What – and whom – should our next District Attorney stand for?
The county’s choice of a new District Attorney can help end local poverty … or make it worse
By Mariana Moore
Ensuring Opportunity Campaign Director
Following the resignation of former District Attorney Mark Peterson in June after he pleaded guilty to perjury, the Contra Costa Board of Supervisors will act to appoint an interim District Attorney. Whomever the Board selects to fill the interim role will have the incumbent’s advantage leading up to the June 2018 election. More importantly, the new D.A. will have an important role in shaping the department’s culture, policies and practices. And right now, all of us have a unique opportunity to weigh in whom the Board will select.
The Supervisors met on August 1 and narrowed the list of applicants to five finalists. They have been invited to participate in a community forum at 6:00 pm this coming Tuesday, August 15, at 651 Pine Street in Martinez; details here. Whether or not you can attend, we encourage you to submit your questions to the forum moderator in advance, using the online form here.
The five finalists are Diana Becton, Danielle Douglas, Paul Graves, Thomas Kensok and Patrick Vanier. You can read their applications here, along with those of the other seven candidates who were not chosen.
A second District Attorney candidates’ forum will be held tomorrow (Saturday) from 12:30-3:00 p.m. This event is co-hosted by several resident groups and community organizations; details here.
Here’s why the D.A. appointment matters
The goal of the Ensuring Opportunity is to end poverty in Contra Costa County by changing the systems and policies that get in the way of residents’ economic success. Our vision is that every resident and family living in our community has access to the resources and opportunities they need to support their family and thrive. To get there, every resident of our county must be treated with fairness, dignity and respect, regardless of income level, cultural background or immigration status.
The District Attorney has an important role to play in achieving this vision. There is a clear, evidence-based link between criminal justice policies and the level of economic opportunity that is available to residents. The policy choices that our District Attorney makes will have a profound impact on the lives of some of our community’s most vulnerable members. While the media often focus on the practices of police on the street, the policies set and enforced by the District Attorney also deeply affect the economic well-being of residents who interact with the criminal justice system.
That’s why the “Community Safety” section of Ensuring Opportunity’s Policy Framework highlights several current criminal justice policies that affect the economic well-being of local residents, including the criminalization of minor non-violent offenses, sharing inmate release dates with federal immigration authorities, charging high bail and fines, and seizing defendants’ property prior to conviction. These types of policies are outdated and wrong-headed, and have led to our current mass incarceration crisis. Together, these policies are keeping too many people from reaching their economic potential.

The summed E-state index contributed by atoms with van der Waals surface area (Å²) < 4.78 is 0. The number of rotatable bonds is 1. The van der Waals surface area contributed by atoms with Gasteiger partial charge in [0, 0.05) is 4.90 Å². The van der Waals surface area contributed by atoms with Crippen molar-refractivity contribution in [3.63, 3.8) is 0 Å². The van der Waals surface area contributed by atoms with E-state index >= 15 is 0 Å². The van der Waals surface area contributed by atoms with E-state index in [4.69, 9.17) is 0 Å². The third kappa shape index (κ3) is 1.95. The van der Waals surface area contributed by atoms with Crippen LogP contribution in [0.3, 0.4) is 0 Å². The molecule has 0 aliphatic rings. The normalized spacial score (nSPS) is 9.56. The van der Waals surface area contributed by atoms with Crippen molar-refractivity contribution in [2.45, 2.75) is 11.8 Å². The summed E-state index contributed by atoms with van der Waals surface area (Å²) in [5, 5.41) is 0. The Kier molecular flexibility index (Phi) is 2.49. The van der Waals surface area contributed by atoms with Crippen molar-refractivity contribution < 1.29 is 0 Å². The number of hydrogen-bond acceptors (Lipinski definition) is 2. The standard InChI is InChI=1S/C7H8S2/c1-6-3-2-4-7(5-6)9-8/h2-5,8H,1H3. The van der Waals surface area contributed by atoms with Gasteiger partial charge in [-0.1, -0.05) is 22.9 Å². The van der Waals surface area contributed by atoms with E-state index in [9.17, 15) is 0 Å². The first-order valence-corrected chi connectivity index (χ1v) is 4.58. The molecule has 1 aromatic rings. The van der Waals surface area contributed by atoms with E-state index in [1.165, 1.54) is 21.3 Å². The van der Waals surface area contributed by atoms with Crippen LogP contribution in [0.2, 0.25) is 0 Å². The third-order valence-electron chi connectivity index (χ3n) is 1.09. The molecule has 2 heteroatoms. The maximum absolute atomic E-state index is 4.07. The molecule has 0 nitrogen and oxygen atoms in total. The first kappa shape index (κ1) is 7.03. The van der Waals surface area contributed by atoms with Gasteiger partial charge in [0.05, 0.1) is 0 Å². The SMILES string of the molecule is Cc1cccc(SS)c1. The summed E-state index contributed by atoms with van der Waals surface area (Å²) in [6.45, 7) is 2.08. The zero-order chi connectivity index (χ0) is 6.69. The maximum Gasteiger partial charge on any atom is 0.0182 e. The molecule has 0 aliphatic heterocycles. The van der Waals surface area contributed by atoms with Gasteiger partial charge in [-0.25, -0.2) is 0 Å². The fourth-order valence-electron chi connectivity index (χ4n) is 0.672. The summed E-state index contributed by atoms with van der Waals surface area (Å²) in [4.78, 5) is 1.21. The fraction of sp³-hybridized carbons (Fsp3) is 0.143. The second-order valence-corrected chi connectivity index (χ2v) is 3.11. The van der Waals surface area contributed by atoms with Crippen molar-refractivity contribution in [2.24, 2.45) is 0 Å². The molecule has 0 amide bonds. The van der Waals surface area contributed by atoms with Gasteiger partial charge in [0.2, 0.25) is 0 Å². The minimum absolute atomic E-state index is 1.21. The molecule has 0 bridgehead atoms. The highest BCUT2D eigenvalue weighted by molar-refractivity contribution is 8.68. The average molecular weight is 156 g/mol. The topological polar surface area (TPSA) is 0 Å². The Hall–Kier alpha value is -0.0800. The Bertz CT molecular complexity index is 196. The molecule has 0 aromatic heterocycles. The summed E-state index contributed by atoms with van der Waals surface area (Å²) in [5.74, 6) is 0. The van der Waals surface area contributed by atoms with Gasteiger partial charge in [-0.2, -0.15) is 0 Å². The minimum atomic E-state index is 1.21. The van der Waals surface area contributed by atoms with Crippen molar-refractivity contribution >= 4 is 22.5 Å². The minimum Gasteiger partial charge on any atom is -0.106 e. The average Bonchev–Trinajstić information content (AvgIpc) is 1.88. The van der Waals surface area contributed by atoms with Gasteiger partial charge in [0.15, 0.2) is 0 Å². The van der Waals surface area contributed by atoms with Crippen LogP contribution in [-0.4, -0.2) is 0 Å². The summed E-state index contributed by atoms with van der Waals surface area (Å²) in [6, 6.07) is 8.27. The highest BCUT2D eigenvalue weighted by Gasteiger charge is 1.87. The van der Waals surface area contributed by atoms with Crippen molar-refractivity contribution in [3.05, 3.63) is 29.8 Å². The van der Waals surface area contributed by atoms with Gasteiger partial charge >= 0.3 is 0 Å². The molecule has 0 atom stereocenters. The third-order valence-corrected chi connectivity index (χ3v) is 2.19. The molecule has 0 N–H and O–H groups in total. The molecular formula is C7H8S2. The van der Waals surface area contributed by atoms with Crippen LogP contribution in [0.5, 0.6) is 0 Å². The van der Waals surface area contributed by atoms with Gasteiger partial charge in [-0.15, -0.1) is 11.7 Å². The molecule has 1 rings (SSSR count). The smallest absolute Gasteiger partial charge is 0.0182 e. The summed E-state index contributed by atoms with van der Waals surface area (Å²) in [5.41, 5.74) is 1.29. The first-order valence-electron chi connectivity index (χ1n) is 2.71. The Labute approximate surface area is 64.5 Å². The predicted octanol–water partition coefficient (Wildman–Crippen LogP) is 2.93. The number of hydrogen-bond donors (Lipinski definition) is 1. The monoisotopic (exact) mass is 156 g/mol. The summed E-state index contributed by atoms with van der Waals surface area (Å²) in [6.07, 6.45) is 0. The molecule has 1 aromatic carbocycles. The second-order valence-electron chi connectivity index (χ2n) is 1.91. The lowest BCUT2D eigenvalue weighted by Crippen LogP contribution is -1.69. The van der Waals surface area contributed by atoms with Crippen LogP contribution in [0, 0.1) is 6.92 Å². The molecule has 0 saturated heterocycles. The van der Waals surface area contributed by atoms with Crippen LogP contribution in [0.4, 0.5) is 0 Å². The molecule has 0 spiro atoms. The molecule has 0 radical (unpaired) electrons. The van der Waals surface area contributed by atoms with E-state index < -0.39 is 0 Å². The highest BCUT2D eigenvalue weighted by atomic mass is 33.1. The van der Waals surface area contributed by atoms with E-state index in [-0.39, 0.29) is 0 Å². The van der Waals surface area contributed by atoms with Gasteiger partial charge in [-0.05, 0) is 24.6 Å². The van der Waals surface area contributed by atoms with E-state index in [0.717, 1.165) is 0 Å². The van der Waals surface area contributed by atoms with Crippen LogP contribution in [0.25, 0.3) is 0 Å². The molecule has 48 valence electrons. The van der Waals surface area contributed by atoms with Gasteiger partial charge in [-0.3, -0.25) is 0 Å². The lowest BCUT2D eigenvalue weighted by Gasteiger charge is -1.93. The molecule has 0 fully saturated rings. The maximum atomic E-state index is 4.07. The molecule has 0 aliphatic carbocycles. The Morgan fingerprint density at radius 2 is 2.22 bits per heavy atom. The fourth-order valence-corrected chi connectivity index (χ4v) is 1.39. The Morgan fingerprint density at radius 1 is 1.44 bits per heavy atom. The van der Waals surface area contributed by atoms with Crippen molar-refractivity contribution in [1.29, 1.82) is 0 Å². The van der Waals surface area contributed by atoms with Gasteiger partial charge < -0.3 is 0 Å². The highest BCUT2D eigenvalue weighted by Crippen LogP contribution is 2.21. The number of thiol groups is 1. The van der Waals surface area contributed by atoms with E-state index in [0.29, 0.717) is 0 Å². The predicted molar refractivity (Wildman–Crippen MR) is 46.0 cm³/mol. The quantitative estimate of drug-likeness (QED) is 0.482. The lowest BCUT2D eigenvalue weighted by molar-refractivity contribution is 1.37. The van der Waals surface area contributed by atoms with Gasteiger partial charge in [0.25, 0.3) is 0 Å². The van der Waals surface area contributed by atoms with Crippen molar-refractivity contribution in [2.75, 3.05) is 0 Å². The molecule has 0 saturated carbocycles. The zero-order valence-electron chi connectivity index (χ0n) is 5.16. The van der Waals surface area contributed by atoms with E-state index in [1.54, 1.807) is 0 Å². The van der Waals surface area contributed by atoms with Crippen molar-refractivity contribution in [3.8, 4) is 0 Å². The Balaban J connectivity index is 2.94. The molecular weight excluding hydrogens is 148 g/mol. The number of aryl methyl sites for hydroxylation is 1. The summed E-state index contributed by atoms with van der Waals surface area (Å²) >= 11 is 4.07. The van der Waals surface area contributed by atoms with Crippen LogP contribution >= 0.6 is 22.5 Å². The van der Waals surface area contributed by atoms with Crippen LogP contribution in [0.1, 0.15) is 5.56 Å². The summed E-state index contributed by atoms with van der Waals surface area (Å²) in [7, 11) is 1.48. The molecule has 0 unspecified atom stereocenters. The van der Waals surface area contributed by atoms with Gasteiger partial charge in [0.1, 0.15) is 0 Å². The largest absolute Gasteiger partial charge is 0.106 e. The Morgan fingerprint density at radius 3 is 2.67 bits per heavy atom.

The new District Attorney must make it a priority to promote justice and fairness for all residents. They should enhance public safety for all residents, both victims of crime and residents charged with a crime. The District Attorney is required to live in Contra Costa. To earn our trust, they should be seen as a part of the community and as someone fellow residents trust to uphold the values of transparency, accountability and integrity.
The new District Attorney must be deeply committed to earning the community’s trust. She or he will need to rebuild public confidence, across all communities and all political perspectives, in the integrity and competence of the District Attorney’s office. It is especially important to create trust among residents who have historically been hurt by systemic injustices including racism, economic discrimination, and divisive immigration policies. What we have as a result is a system that harms residents who can’t afford cash bail or high fines and fees, let alone pay a private attorney. This is unacceptable.
The new District Attorney will surely come into office knowing there is much work to do to change external perceptions of the department’s performance and integrity. It will be important to examine the department’s culture and practices, as true change must come from the inside out. This type of internal examination can be difficult, but it’s essential – and our community’s safety depends on it.
What – and who – should the men and women aspiring to be our next District Attorney stand for? The answer is: integrity, transparency, fairness and justice, for all county residents.
Please join us at the community forums tomorrow and Tuesday to add your voice to the conversation. Our Board of Supervisors wants to hear from you. The decision they make will have critical and long-lasting impacts on whether everyone in our community truly has an opportunity to thrive.